It seems perfectly appropriate that a meeting at the crossroads — in this case, Crossroads Music on Amagansett Square — should spark a local musical phenomenon.
There was no selling of souls at this crossroads. But just as Robert Johnson, through his haunting, primitive recordings like “Cross Road Blues” and “Hellhound on My Trail” ultimately gave rise to rock ’n’ roll, the convergence of Michael Clark, Crossroads Music’s owner; Kerry Kearney, a professional guitarist and 2013 inductee to the New York Blues Hall of Fame, and Casey Baron, a 13-year-old boy from New Hyde Park, has local musicians buzzing about a new line of instruments on the scene.
Upon seeing and hearing Casey’s cigar-box guitars, of which he has made nearly 60, Mr. Clark signed on to become the instruments’ exclusive dealer. On the same day, Mr. Kearney invited the young luthier to perform with him at an upcoming show, which took place early this month. And at least one local musician has purchased and incorporated a Casey Baron cigar-box guitar into his performances.
Cigar-box guitars are not new: appearing sometime in the 19th century, they are among the homemade, do-it-yourself instruments, like the washtub bass, that have powered folk and blues soloists and ensembles for generations. The wooden cigar box serves as the resonator, such as the body of a standard acoustic guitar. The instrument’s neck is a broomstick or wooden slat, and strings — often three or four — are stretched from one end of it to the opposite end of the cigar box.
Unlike the cigar-box guitar’s earlier days, when impoverished musicians built their own instruments out of necessity, technology aided in the development of Casey’s hobby, one he may turn into a business.
“I guess it started when I was about 10,” Casey said last week. “I was getting into stand-up bass, and eventually stumbled across a video online of someone who made a 2-string stand-up bass out of a cardboard box.” Further research led him to the website cigarboxnation.com, where complete how-to instructions for building a cigar-box guitar are freely available.
His first guitar, Casey said, turned out “okay, I guess.” On subsequent efforts, “I’d do that instead of this. Learn as you go, to improve.” He quickly added electric models to the inventory by sourcing the required additional parts. “I went to Radio Shack and got a piezo transducer contact mike,” he said. “The problem is, they feed back. But after doing more research, I started adding, sometimes, magnetic pickups to electrify them.”
Casey has used standard electric guitar pickups in his creations, but now favors those made by boutique manufacturers in Austria and California, both of which he discovered online. Construction, which happens in a workshop in his basement, generally takes a couple of weeks, “depending on if I have the parts. The great thing is, if it doesn’t come out how you like it, you can always noodle around.”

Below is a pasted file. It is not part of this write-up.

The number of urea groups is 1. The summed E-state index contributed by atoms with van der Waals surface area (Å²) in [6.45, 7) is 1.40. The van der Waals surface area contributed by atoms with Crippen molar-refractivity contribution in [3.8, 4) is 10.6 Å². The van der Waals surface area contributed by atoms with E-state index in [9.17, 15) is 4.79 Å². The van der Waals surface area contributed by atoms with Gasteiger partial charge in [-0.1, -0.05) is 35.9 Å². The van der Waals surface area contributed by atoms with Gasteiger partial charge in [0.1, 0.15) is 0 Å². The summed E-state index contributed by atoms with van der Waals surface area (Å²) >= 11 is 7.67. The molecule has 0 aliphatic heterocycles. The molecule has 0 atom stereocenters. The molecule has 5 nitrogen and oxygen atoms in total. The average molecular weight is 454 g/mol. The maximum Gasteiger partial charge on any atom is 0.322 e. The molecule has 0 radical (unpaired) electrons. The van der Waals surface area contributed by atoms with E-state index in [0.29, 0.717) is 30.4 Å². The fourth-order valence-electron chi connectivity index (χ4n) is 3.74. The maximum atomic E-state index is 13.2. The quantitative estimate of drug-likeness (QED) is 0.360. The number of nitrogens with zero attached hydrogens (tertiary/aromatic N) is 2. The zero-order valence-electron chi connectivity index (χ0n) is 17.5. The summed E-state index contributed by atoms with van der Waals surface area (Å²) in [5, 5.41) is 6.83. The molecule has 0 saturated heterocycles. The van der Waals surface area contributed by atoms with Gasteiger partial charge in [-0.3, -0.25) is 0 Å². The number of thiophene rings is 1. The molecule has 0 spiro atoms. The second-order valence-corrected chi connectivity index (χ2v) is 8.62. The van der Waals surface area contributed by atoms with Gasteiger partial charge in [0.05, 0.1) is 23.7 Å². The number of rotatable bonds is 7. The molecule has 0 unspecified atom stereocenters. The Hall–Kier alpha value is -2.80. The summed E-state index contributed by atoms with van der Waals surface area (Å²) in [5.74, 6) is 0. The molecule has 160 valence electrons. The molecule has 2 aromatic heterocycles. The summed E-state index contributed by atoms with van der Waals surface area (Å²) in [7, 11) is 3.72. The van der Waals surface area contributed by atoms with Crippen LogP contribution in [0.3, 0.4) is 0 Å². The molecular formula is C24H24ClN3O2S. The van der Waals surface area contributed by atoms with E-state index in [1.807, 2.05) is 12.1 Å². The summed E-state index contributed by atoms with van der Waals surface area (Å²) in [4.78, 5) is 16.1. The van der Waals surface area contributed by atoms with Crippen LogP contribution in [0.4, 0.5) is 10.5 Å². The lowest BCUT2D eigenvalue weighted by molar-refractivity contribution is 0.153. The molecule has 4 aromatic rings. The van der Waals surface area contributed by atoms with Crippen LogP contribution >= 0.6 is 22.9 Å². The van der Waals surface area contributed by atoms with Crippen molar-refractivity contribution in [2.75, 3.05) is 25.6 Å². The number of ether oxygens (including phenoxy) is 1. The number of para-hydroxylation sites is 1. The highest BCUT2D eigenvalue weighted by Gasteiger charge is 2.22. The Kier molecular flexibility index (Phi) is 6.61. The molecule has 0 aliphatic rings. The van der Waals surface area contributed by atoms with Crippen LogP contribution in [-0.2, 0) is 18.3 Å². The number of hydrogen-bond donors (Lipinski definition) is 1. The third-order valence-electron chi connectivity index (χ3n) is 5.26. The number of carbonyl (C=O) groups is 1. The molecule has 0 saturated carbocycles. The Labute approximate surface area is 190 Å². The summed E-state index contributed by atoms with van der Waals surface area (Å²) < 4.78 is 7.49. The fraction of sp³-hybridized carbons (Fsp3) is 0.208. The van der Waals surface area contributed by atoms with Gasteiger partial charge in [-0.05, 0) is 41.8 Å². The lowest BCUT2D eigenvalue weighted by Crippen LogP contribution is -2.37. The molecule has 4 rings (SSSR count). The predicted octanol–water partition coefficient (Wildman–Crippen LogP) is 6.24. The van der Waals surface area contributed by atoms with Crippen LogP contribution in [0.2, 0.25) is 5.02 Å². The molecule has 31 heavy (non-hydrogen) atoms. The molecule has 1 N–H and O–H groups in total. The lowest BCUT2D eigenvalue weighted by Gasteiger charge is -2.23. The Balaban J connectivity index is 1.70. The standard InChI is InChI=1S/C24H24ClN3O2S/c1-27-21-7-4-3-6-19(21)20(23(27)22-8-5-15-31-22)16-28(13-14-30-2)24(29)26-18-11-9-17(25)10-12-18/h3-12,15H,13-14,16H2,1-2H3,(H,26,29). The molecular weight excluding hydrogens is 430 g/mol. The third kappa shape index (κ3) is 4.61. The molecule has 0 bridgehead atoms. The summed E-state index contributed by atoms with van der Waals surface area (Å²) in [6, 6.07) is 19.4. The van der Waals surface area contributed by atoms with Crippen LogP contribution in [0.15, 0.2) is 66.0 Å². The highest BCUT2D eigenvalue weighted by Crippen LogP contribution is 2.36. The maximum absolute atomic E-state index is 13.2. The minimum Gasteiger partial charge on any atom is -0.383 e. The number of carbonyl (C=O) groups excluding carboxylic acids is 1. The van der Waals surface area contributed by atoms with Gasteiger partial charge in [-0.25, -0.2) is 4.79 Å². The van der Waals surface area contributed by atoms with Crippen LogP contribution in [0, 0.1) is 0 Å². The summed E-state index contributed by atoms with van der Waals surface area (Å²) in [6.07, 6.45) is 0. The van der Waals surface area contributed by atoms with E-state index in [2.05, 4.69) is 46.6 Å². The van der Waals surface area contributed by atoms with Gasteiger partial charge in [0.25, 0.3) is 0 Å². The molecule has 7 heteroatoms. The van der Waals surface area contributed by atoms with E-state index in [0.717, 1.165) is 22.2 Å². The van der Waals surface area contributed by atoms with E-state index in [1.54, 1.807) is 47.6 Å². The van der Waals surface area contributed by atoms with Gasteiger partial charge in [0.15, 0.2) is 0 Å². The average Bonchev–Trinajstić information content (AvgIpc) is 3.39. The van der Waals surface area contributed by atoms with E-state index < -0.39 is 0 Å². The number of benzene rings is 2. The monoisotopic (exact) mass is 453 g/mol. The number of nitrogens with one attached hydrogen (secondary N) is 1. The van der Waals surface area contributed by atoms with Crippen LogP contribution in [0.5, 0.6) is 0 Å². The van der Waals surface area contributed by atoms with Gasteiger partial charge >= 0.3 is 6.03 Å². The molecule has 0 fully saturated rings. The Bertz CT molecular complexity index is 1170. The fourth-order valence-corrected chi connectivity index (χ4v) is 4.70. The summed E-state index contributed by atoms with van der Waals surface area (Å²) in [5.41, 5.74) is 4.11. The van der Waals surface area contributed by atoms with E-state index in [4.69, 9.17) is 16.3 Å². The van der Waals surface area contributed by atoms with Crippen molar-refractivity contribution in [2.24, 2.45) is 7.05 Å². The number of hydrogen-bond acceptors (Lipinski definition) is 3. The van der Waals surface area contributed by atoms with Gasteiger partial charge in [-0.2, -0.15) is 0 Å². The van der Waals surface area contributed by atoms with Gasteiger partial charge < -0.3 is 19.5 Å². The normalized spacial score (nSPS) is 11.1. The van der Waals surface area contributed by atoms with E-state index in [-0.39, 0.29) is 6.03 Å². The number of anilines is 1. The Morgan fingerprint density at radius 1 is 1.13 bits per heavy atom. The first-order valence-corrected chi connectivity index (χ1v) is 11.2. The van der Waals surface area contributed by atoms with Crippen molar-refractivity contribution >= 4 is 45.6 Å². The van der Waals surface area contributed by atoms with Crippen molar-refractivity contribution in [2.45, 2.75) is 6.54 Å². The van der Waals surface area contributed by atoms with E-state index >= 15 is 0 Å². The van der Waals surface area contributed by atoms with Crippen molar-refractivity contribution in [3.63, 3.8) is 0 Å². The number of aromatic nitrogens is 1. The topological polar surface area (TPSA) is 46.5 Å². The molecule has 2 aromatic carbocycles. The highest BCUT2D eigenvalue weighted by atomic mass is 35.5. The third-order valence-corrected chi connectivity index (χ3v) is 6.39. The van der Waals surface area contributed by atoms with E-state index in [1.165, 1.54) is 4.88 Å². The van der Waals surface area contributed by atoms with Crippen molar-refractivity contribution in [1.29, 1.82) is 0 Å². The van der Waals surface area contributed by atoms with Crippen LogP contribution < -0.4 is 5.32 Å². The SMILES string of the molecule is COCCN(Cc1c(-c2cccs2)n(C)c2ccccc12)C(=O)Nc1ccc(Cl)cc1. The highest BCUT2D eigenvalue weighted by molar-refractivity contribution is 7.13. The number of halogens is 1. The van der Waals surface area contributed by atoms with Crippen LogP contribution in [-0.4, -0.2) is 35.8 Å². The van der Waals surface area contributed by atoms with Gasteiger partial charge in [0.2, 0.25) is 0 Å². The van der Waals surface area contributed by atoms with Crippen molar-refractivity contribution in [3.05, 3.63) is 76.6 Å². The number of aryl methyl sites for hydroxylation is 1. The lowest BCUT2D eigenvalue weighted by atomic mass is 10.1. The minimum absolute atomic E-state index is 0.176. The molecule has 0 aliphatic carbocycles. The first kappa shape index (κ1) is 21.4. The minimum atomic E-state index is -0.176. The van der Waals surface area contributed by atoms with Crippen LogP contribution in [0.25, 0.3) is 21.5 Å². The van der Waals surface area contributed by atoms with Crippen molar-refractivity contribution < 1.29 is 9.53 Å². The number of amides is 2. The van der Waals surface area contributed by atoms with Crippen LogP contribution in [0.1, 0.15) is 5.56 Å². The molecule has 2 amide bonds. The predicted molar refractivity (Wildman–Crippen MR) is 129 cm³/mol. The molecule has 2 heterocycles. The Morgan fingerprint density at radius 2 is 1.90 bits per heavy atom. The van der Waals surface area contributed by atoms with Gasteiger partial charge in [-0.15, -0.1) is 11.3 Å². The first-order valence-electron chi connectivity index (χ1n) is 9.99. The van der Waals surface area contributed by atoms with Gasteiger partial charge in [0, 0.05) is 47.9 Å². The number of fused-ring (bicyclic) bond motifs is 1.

Last summer, Casey’s aunt dropped by Crossroads Music while on the South Fork to visit relatives in East Hampton. “My sister said to Mike, ‘I’m sure you hear this all the time, but I have two nephews that are quite talented. One builds his own cigar-box guitars,’ ” Casey’s mother, Lois Baron, said.
“I get this a lot, to be honest,” Mr. Clark confirmed. “I wasn’t expecting too much, because she told me he was 13. But when he brought them in, I could see that they were done with quality.”
As it happened, Casey had brought several of his instruments to show Mr. Clark on the day of Mr. Kearney’s workshop, one of several held at the store this fall. “I didn’t even know that he could play,” Mr. Clark said. “Once he started playing, I said, ‘You need to come back later and talk to Kerry, show him these guitars.’ ”
At Mr. Kearney’s workshop, Mr. Clark said, Casey “sat down literally for 30 seconds and played, and Kerry said, ‘What are you doing next Thursday? I want you to open for me, and bring one of those guitars with you.’ Kerry did not hesitate for a second. He was just blown away by it. Everybody just loves the ‘coolness’ factor.”
“ ‘This kid’s got to come jam with us. This is great!’ ” is how Mr. Kearney remembered his meeting with Casey. “We have a big show coming up in January called the Gathering of the Slides that we’ll be playing in Patchogue, and I would love for him to be on the show with us. It’s a true inspiration to see someone so young have such a deep-rooted love for the blues. He has a true musical soul.”
“It’s so refreshing to see something like that happen,” Mr. Clark said of Casey’s meeting with Mr. Kearney. “This kid is so into it! Who knows what will happen in the future, but just to know that he met [Kerry] here is so cool.”
Randolph Hudson, a guitarist who plays with local bands including Black and Sparrow, the Complete Unknowns, and Joe Delia and Thieves, was an early adopter, buying one of Casey’s 3-string electric models, which he uses with Black and Sparrow. “People flip over it, they love the sound,” he said. “I love that it’s three strings and limited in what you can do, but within that limitation there’s so much you can do. I am interested in talking to him next time he’s around — I might commission him to make another for me.”
Casey, a soft-spoken teenager, is taking all the attention in stride. He performed with Mr. Kearney on Nov. 2 at Crazy Beans, a coffee house and eatery in Miller Place, and seemed pleased but almost bemused by the local reaction to his instruments.
What do his peers think of his nascent avocation, he was asked. “They think it’s pretty cool,” he said.